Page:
It has been a well-documented, multi-faceted issue affecting everyone from low-income residents to young professionals and, more recently, local businesses looking to hire.
Local organizations such as Lakeshore Advantage have been surveying some of the area’s largest manufacturers along with top-level executives of primary employers about their overall thoughts on affordable housing and the impact it has on business. In one survey, Lakeshore Advantage found that 40 percent of employers who responded said they are interested in learning more about the Housing Next initiatives. Another Lakeshore Advantage survey found that 17 percent of employers said housing is a community weakness or a barrier to growth.
Ryan Kilpatrick serves as executive director of Ottawa Housing Next and has been tasked with educating the public on the issue, along with working to solve the problem across the county. For him, the issue revolves around a number of factors, such as labor supply and the decrease in labor rates.
“As we look at that, what we are finding is that for those hourly wage conditions, typically employees making below $20 an hour, are becoming harder and harder to attract into Ottawa County as competition increases,” Kilpatrick said. “A big part of the reason for that is, frankly, the cost of housing. Relative to Allegan and Muskegon counties, Ottawa County is still an expensive place to live.”
The main reason for that comes down to supply and demand for housing in the area, he said. Right now, there is considerable demand and not a lot of supply.
Jeanene Kallio, director of Human Resources for Holland-based Trans-Matic, said that from her experience, affordable housing has reached a critical level within the past two or three years.
“It is kind of tied in with our tight labor market — the two go hand in hand,” she said. “It is about trying to find talent and then also have them be able to be in our community so it is easy for them to get to work and take advantage of services that are offered locally.”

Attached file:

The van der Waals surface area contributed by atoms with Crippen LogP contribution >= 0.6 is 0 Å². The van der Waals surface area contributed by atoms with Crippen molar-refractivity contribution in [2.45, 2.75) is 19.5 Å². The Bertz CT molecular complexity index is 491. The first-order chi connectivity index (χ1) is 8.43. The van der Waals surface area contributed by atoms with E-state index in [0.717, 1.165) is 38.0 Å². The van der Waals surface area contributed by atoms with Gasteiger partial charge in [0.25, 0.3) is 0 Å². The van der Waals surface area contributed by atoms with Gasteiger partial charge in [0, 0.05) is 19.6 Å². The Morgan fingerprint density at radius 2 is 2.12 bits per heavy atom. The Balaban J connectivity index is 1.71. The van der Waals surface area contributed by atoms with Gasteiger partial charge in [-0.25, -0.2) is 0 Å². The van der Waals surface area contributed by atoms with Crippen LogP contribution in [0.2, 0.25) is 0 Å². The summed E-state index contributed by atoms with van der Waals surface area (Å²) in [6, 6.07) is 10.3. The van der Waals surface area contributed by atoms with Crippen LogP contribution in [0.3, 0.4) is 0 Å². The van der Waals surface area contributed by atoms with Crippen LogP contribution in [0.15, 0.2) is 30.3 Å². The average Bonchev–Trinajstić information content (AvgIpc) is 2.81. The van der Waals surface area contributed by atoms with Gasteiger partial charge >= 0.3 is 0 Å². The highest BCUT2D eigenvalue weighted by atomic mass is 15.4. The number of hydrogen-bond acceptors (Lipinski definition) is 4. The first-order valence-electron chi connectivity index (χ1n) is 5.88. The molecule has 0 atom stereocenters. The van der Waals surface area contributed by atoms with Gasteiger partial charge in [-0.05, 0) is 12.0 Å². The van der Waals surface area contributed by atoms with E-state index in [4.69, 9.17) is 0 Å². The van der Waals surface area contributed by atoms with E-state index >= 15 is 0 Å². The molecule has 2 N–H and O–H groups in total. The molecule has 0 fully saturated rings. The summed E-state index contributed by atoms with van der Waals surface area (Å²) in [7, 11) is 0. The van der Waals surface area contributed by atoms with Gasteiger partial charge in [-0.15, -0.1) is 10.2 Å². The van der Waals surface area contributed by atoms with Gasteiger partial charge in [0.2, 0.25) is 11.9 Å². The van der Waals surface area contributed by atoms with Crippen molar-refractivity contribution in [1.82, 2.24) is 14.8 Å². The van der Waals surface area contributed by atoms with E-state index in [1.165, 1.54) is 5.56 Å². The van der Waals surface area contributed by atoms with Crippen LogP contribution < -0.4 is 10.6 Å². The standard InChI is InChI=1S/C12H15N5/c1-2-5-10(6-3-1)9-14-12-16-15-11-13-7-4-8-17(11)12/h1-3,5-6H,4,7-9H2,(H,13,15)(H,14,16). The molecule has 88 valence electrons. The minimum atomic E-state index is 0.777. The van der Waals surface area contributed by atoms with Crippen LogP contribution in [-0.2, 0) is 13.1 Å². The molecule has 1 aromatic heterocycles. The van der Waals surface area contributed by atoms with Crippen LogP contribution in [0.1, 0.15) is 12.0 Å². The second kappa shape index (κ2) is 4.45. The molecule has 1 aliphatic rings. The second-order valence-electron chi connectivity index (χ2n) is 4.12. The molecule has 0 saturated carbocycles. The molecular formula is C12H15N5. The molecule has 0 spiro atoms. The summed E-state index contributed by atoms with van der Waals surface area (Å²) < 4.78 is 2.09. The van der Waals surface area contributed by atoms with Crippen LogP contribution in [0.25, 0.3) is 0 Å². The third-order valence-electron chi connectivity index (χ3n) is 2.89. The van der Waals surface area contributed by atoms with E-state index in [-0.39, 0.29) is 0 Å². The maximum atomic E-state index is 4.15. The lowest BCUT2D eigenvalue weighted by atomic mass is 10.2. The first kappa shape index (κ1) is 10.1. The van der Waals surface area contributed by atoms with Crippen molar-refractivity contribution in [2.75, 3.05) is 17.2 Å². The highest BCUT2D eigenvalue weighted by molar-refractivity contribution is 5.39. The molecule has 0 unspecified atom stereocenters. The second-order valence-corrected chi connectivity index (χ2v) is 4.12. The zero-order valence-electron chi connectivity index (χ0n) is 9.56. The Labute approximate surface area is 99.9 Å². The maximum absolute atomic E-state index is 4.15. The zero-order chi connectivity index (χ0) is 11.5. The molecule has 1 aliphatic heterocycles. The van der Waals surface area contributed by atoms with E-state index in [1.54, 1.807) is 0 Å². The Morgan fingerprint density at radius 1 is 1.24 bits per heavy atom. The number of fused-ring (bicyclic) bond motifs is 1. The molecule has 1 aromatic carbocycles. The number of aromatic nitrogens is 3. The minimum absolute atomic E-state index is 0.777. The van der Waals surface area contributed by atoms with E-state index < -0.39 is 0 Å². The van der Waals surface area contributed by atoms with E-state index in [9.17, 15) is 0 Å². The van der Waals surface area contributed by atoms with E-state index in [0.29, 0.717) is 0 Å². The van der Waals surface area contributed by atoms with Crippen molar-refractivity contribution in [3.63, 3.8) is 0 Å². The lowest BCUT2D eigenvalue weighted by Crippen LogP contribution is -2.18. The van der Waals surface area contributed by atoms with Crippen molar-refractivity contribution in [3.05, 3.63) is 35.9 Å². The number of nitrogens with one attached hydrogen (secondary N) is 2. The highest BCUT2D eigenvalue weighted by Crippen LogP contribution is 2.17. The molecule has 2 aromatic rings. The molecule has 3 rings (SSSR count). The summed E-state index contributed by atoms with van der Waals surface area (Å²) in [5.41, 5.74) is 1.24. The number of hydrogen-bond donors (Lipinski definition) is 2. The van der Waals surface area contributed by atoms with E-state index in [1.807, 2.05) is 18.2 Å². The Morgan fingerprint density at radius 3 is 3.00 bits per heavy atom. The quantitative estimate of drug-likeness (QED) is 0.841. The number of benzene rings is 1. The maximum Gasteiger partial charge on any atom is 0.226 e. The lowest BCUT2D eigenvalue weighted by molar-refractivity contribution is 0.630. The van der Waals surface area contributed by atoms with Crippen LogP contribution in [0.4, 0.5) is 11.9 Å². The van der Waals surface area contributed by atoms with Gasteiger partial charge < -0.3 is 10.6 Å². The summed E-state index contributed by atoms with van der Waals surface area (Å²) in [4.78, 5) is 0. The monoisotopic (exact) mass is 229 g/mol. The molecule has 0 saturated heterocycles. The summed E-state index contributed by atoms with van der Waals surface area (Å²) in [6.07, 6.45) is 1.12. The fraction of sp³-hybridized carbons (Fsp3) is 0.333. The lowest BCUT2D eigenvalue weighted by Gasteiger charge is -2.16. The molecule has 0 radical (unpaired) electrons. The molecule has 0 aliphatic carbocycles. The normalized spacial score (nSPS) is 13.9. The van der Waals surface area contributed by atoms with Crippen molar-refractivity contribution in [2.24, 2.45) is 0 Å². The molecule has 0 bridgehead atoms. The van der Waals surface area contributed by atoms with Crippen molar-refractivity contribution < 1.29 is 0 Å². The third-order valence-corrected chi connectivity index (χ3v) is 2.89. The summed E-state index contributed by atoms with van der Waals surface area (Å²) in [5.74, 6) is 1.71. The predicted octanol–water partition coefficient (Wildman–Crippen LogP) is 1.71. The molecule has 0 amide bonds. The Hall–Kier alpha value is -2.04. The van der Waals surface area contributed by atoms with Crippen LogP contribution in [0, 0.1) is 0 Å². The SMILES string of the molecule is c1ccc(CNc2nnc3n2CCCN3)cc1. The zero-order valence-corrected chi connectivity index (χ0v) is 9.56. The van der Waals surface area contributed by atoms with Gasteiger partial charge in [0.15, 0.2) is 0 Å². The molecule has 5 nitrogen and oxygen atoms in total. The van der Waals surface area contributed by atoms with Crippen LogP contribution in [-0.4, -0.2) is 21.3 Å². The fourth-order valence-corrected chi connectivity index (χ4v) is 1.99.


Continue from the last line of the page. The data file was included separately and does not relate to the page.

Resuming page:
Kallio said Trans-Matic has a number of employees making the commute from outside the county, which is supported by recent Census data.
According to Census data from 2015-16 that Kilpatrick shared, almost half of the local workforce is commuting into Ottawa County from outside the county. When looking at the population earning less than $40,000 a year, Kilpatrick said the number jumps to 60 percent.
The issue for employers when employees live outside the county is the lack of transportation options should car troubles arise.
“It really does all tie together and it really does impact your ability to recruit people and bring them into the area if they can’t find a place to live,” Kallio said. “If people could find affordable housing closer to work, anecdotally, my thought is they would be interested in public transportation. It would make their lives easier to get around.”
For local employers, the challenge is to expand the hiring circle farther and farther.
Despite the struggles, Kallio said Trans-Matic is still able to hire and employ workers.
“I would not say the affordable housing issue is our primary issue in finding talent,” she said. “We play in the skilled trade space, so that is probably our bigger concern in finding the right talent. However, if we didn’t have housing to be concerned about, too, it would be a lot easier. I would not tie affordable housing to impeding company growth.”
Kilpatrick said job growth in the area benefits Ottawa County, but the issue is that other regional counties are catching up.
“We are seeing some increases in job growth in our neighboring counties, so we have to be careful to maintain that advantage and are providing adequate supply for employees that work here,” he said. “There may be a day in the future when they have these prospects that are just as competitive in outlying counties.”
The Michigan West Coast Chamber of Commerce is another local organization working on the housing issue.
“Housing ranks up at the top with talent as far as critical concerns facing our area employers, and the two are inextricably linked,” said the Holland-based organization’s president, Jane Clark. “Not only do we hear from our members that they are in a constant quest to pull more talent to our area, and find housing for those employees, but we also see employers challenged with retaining staff that are already local to the Holland and Zeeland area, simply because those employees are finding it necessary to live farther and farther away from the centers of industry.”
Something that is widely agreed on in regards to affordable housing is that there is no simple answer. Clark said it will take a “collaborative effort from public, private and nonprofits to study and prioritize solutions” that will make significant changes in the community.
“This is a regionwide issue that we are trying to tackle, and we need support from public sector partners and community leaders,” he said. “We are not going to be able to solve this alone.”
For more information about Housing Next and how it is working through the issue, visit ottawaunitedway.org/ottawa-housing-next.